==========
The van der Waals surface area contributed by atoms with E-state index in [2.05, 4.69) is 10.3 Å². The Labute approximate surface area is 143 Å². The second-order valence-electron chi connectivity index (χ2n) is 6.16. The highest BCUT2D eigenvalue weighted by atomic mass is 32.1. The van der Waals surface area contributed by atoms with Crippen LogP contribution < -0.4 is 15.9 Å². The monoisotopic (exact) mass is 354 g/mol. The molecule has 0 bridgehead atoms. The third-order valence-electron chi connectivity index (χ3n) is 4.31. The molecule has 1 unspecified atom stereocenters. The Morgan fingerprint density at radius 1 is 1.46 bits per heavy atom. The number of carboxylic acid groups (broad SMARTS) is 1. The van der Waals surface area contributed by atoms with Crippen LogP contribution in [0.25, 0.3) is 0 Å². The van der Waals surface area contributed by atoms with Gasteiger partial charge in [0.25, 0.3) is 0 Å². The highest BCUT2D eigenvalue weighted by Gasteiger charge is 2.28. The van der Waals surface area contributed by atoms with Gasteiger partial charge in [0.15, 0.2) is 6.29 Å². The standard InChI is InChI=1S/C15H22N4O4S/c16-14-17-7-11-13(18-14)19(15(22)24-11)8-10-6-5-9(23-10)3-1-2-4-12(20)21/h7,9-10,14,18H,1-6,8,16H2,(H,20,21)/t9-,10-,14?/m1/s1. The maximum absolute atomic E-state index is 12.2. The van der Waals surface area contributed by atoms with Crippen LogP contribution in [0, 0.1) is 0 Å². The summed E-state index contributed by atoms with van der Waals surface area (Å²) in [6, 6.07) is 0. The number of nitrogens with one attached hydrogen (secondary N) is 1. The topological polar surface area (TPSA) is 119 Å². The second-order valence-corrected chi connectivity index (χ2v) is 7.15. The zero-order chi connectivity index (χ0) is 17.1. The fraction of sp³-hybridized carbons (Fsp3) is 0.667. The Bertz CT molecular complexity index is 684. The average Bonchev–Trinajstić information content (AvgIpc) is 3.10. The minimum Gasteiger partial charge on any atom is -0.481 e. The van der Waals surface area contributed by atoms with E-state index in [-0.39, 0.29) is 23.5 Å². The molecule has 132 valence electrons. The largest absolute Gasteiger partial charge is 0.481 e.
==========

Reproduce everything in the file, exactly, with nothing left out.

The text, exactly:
The van der Waals surface area contributed by atoms with E-state index in [2.05, 4.69) is 10.3 Å². The Labute approximate surface area is 143 Å². The second-order valence-electron chi connectivity index (χ2n) is 6.16. The highest BCUT2D eigenvalue weighted by atomic mass is 32.1. The van der Waals surface area contributed by atoms with Crippen LogP contribution < -0.4 is 15.9 Å². The monoisotopic (exact) mass is 354 g/mol. The molecule has 0 bridgehead atoms. The third-order valence-electron chi connectivity index (χ3n) is 4.31. The molecule has 1 unspecified atom stereocenters. The Morgan fingerprint density at radius 1 is 1.46 bits per heavy atom. The number of carboxylic acid groups (broad SMARTS) is 1. The van der Waals surface area contributed by atoms with Crippen LogP contribution in [0.25, 0.3) is 0 Å². The van der Waals surface area contributed by atoms with Gasteiger partial charge in [0.25, 0.3) is 0 Å². The highest BCUT2D eigenvalue weighted by Gasteiger charge is 2.28. The van der Waals surface area contributed by atoms with Gasteiger partial charge in [0.15, 0.2) is 6.29 Å². The standard InChI is InChI=1S/C15H22N4O4S/c16-14-17-7-11-13(18-14)19(15(22)24-11)8-10-6-5-9(23-10)3-1-2-4-12(20)21/h7,9-10,14,18H,1-6,8,16H2,(H,20,21)/t9-,10-,14?/m1/s1. The maximum absolute atomic E-state index is 12.2. The van der Waals surface area contributed by atoms with Crippen LogP contribution in [0, 0.1) is 0 Å². The summed E-state index contributed by atoms with van der Waals surface area (Å²) in [6, 6.07) is 0. The number of nitrogens with one attached hydrogen (secondary N) is 1. The topological polar surface area (TPSA) is 119 Å². The second-order valence-corrected chi connectivity index (χ2v) is 7.15. The zero-order chi connectivity index (χ0) is 17.1. The fraction of sp³-hybridized carbons (Fsp3) is 0.667. The Bertz CT molecular complexity index is 684. The average Bonchev–Trinajstić information content (AvgIpc) is 3.10. The minimum Gasteiger partial charge on any atom is -0.481 e. The van der Waals surface area contributed by atoms with E-state index in [-0.39, 0.29) is 23.5 Å². The molecule has 132 valence electrons. The largest absolute Gasteiger partial charge is 0.481 e.